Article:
NCAA cracks down on correspondence courses

Alan Scher Zagier:

The NCAA has a message for would-be college athletes hoping to use online courses to bolster their high school transcripts: proceed with caution.
The organization announced Tuesday that it will stop accepting course credit from two virtual schools based in Utah and Illinois as part of a move to strengthen high school eligibility standards in Division I.
That means no more high school credit from Brigham Young University’s independent study program. The school in Provo, Utah, has previously been targeted by NCAA investigators and federal prosecutors pursuing claims of academic fraud at Missouri, Kansas, Mississippi, Nicholls State and Barton County Community College in Kansas.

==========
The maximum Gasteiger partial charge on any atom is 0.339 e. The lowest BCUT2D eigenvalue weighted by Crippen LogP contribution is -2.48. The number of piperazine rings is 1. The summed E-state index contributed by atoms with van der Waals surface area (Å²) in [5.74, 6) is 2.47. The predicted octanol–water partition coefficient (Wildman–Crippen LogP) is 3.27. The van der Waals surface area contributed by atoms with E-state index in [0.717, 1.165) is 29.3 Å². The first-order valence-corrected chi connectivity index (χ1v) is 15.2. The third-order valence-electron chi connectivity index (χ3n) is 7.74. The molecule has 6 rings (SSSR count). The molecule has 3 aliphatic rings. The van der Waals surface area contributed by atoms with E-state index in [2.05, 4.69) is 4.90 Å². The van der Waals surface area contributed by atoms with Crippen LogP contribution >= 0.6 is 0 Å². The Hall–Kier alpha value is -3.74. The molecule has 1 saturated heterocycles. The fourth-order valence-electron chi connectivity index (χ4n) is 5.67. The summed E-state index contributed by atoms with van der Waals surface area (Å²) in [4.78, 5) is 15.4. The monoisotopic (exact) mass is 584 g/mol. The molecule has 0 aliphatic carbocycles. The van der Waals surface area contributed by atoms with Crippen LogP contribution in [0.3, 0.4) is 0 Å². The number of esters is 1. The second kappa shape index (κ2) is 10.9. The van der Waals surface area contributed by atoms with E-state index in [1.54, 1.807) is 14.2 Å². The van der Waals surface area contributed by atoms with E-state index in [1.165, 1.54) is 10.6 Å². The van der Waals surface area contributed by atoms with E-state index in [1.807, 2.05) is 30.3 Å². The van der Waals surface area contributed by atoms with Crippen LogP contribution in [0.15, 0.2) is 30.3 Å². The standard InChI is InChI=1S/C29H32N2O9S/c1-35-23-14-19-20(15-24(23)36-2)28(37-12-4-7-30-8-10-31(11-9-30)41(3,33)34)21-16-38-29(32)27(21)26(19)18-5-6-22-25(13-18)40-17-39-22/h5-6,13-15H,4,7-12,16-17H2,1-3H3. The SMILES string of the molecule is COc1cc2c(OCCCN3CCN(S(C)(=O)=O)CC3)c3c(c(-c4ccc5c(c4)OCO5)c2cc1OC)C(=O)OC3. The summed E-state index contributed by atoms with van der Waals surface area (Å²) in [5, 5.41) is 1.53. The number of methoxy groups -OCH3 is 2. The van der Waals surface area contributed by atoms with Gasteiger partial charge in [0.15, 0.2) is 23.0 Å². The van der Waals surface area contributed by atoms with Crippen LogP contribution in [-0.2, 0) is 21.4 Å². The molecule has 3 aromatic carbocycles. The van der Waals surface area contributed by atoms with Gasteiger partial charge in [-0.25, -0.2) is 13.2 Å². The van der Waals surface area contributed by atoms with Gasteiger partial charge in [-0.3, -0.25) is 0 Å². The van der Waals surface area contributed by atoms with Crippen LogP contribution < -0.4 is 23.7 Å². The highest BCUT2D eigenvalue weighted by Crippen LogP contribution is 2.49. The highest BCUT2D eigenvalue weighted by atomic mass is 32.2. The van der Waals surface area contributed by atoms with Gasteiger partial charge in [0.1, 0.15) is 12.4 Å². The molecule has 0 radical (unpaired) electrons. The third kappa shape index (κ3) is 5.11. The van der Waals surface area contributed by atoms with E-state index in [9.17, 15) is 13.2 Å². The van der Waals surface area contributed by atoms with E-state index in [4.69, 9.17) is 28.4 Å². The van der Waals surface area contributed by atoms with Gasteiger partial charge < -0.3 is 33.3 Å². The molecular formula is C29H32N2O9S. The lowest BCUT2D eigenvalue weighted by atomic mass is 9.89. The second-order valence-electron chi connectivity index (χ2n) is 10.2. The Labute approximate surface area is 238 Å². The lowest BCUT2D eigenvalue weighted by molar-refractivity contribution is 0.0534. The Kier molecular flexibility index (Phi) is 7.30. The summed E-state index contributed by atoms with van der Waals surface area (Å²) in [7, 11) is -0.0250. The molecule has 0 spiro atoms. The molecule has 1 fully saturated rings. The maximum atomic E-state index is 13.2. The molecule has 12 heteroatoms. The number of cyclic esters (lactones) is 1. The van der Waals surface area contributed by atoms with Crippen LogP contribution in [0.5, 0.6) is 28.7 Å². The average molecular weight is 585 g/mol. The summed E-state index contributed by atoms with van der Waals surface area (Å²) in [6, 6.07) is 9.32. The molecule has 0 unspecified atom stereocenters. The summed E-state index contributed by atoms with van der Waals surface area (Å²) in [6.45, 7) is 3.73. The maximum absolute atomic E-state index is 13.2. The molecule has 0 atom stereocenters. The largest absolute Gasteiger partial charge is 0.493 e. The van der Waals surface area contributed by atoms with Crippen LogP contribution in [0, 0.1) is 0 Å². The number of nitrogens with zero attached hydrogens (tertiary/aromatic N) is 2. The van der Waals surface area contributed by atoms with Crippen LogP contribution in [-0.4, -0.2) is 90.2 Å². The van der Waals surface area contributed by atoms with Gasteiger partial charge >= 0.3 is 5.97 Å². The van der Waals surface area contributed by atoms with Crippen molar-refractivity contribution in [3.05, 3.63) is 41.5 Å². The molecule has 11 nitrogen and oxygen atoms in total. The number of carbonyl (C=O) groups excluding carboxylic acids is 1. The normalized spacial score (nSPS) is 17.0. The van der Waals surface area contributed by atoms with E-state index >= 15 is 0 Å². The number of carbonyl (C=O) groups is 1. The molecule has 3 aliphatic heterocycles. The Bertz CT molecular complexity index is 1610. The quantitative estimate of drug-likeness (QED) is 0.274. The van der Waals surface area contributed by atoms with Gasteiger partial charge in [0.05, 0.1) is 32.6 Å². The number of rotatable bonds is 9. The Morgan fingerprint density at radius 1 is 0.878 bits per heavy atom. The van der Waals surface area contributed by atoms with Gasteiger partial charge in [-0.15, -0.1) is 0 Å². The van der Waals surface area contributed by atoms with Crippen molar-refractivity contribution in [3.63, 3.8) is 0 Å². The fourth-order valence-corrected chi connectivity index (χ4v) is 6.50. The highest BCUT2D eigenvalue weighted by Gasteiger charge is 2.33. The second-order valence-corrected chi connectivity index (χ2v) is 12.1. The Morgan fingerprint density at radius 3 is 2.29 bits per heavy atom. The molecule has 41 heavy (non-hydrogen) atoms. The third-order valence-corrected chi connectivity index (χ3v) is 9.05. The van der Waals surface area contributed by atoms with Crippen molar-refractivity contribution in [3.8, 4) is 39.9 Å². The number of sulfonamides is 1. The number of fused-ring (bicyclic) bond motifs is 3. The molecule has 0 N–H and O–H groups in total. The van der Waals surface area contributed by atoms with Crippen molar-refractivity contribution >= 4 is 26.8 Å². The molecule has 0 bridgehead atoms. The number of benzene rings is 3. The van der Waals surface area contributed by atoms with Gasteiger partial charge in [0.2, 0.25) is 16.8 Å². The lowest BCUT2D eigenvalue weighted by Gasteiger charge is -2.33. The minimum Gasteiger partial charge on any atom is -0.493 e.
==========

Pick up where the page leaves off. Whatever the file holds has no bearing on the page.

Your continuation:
Also on the prohibited list is the American School, a correspondence program based in Lansing, Ill.
New NCAA rules approved last month require “regular access and interaction” between teachers and students in the 16 core courses required to establish initial eligibility for new college athletes.